Stage 4 – severe – as the name suggests, is the most severe stage which is widespread. You have many deep and thick adhesions and there will also be large cysts on one or both ovaries.

        Endometriosis types:

        Superficial peritoneal endometriosis is the first type, in which a thin membrane, called “peritoneum”, lines your abdomen and pelvis, and covers most of your organs in these cavities.

        In this type, the endometrial tissue attaches to the peritoneum, which is the least severe form of endometriosis.

        Endometriomas. These are dark color cysts, fluid-filled, also called “chocolate cysts” because of the way they look.

        They vary in size and may appear in different parts of your pelvis or/and abdomen. However, they are most common in the ovaries.

        Deeply infiltrating endometriosis (DIE). The endometrial tissue in this type invades your organs, either, within or outside your pelvic cavity.

        This may include your ovaries, rectum, bladder, and even your bowel. It’s rare, but sometimes a lot of scar tissue can bind organs together in such a way, that they become stuck in place.

        This condition is called “the frozen pelvis”, and only happens to 1%-5% of people with endometriosis.

        Unfortunately, my wife belongs to the 1 percent, having stage IV deep infiltrating endometriosis.

        Abdominal wall endometriosis. Lastly, type four (adenomyosis) is a type of endometriosis where the endometrial tissue grows on the abdominal wall.

        The cells may even attach to a surgical incision, like one from a C-section.

        The truth about living with endometriosis 1

        The pain isn’t only physical.

        Aside from physical symptoms, such as chronic pain, fatigue, anemia, symptoms similar to IBS, there are psychological, emotional, and mental factors that need to be taken seriously.

        The truth about living with endometriosis is that your partner will experience a lot of emotions, including loss, grief, guilt, burden, frustration, and anger.

        The loss and grief over endometriosis making some women infertile are only natural. When your partner realizes she can’t have kids, it can be really devastating for her.

        The feeling of a burden to you is also common. She is going to feel guilty for you sticking up by her side instead of living your life.

        My wife asked me to divorce her for my sake on three occasions. Of course, I refused every time.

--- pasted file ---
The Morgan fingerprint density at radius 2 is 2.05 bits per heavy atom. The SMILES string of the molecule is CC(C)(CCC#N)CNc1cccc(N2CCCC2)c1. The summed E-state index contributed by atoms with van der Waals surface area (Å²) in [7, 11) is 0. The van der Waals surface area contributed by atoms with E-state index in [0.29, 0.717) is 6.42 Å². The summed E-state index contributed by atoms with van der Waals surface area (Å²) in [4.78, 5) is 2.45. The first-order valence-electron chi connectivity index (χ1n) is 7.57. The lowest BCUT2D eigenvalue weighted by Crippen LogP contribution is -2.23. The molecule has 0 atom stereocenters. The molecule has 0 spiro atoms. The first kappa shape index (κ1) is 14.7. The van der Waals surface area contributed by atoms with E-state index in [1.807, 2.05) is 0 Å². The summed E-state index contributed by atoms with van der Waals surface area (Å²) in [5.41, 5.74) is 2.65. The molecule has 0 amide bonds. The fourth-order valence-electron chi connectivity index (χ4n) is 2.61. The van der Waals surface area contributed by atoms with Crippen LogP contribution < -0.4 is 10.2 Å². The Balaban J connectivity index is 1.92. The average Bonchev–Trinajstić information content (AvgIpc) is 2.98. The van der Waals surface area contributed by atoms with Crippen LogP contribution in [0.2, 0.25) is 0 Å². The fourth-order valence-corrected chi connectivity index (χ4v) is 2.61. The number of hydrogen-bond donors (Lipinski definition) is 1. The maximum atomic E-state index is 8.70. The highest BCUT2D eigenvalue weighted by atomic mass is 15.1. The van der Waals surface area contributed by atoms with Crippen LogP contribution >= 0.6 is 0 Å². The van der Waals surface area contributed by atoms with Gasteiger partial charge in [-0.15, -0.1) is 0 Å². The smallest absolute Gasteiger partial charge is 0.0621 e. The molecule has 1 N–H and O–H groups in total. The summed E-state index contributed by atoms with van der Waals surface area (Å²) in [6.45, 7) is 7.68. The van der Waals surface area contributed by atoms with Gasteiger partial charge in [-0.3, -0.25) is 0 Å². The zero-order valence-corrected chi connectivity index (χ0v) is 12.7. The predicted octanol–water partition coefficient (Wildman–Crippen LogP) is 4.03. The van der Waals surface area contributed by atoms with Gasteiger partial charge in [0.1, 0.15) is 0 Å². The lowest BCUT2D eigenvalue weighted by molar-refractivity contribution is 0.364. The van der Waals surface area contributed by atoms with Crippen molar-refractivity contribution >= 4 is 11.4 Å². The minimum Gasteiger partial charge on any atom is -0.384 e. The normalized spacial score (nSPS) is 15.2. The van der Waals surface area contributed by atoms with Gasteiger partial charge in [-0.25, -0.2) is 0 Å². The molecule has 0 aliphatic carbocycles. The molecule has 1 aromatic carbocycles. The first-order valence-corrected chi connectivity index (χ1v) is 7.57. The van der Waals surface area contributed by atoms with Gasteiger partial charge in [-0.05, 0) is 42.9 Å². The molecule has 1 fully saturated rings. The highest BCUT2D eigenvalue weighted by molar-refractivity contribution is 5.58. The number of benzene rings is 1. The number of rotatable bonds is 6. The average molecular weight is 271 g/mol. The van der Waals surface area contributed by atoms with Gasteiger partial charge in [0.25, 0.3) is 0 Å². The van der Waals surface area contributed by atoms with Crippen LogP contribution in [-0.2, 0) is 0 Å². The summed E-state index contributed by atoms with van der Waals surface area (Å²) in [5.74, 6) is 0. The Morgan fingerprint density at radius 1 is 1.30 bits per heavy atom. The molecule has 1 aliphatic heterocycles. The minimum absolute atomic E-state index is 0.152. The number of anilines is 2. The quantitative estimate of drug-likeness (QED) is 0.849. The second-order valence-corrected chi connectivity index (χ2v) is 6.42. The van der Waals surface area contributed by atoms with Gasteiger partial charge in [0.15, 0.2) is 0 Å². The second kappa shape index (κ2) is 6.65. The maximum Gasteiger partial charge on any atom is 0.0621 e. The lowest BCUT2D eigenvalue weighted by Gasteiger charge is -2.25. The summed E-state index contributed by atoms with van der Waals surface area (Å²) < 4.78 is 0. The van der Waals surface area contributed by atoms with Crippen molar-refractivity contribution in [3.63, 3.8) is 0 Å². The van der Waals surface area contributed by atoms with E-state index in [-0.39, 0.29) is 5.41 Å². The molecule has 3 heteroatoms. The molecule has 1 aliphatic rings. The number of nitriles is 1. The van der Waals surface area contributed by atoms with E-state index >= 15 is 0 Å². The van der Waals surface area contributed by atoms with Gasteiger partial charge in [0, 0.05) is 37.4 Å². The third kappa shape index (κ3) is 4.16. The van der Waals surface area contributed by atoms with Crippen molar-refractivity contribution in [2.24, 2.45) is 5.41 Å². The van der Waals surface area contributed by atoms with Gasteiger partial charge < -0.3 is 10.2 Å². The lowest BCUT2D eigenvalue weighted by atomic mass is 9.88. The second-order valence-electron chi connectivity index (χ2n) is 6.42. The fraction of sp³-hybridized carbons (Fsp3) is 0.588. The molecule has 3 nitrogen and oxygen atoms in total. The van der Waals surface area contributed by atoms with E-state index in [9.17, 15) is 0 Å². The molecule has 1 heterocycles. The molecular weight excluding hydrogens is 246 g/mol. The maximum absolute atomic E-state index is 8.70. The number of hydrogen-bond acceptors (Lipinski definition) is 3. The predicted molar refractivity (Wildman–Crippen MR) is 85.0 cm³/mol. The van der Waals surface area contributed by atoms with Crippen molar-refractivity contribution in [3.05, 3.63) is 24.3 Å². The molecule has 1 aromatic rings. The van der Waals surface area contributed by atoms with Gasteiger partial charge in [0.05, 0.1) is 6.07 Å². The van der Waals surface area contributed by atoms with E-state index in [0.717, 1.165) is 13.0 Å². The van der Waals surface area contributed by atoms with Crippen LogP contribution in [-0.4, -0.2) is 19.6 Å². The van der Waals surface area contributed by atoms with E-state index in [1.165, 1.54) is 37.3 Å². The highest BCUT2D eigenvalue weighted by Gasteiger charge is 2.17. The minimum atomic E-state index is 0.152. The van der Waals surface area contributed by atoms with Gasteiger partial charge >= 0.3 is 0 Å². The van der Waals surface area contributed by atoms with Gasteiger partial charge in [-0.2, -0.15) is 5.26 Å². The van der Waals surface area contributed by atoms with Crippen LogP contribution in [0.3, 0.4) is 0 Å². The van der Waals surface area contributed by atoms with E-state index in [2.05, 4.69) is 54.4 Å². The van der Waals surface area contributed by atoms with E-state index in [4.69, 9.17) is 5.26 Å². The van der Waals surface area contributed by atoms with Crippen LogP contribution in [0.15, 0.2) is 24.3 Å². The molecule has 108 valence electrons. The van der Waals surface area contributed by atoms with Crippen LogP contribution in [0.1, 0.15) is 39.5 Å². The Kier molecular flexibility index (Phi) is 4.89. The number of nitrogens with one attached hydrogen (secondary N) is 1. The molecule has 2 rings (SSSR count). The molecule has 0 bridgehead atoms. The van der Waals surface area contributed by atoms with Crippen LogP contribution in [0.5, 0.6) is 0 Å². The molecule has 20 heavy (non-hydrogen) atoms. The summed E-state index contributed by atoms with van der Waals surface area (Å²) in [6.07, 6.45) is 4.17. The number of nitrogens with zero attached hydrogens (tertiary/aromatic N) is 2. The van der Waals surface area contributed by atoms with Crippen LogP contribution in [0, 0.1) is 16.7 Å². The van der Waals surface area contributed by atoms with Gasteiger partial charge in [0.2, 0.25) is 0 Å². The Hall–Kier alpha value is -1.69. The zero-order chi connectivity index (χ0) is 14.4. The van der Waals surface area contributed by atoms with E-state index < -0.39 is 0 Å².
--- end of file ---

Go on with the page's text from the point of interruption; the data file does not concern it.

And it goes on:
Additionally, women experience a lot of worry and stress.

        Before the diagnosis, not knowing what caused my wife’s health issues, and the unexplained at the time symptoms made her experience a lot of panic attacks.

        She used to overthink things such as not being able to work without pain to the point that she hyperventilated, which made her faint often in the middle of the street on her way to work.

        Not being able to function properly, evolved into general anxiety.

        Many women develop anxiety, OCD (Obsessive-Compulsive Disorder), and depression.

        Women suffer from general anxiety because of the fear of the unknown future, which makes them overthink things to the point, they believe it’s really going to happen.

        OCD, which is a form of anxiety, is meant to give people a sense of security, a way of keeping control over some aspects of their lives.

        However, Obsessive-Compulsive Disorder itself controls them instead.

        Depression occurs because of the loss of life they used to have before endometriosis began to change their lives.

        Women think about these negative changes and the trauma of the diagnosis they experienced, it begins to blend with reality, even though they went through it a while ago.

        It takes time to adjust, but it’s much easier with a supportive partner.

        I remember the time when my wife’s invisible symptoms weren’t acceptable by her father, her brother, and even the doctors.

        All of these men’s lack of understanding and a total lack of support, disbelief, and ignorance, made my wife feel unwanted, which led her to suicidal thoughts and attempts.

        If it wasn’t for me and her mother, two people who chose to believe, she wouldn’t be here today.

        Sure, she still struggles. The diagnosis of one chronic condition was traumatic enough to cause her to develop fibromyalgia, a disorder characterized by widespread pain.

        You see my man, the truth about living with endometriosis is more complex than physical symptoms, all of which are invisible.

        The invisible illness women suffer from is often met with disbelief and a judgmental attitude. This brutal illness affects every aspect of your woman’s life.

        Being well is a full-time job!

        Imagine waking up in pain, falling asleep in pain. You want to eat breakfast but the problem is, the endo diet makes your choices of food very poor.

        You’re not allowed dairy products, sugar, red meat, alcohol, and the list goes on…

        Not that you’d drink alcohol in the morning, it’s just to show you, you’re diet is simply miserable. You’re only allowed a so-called “low Fodmap” diet.

        It easily makes your vitamin deficient, and you also find yourself severely anemic. However, your iron levels may be bang at the lowest point, but as long as you don’t go below, they won’t give you an iron infusion.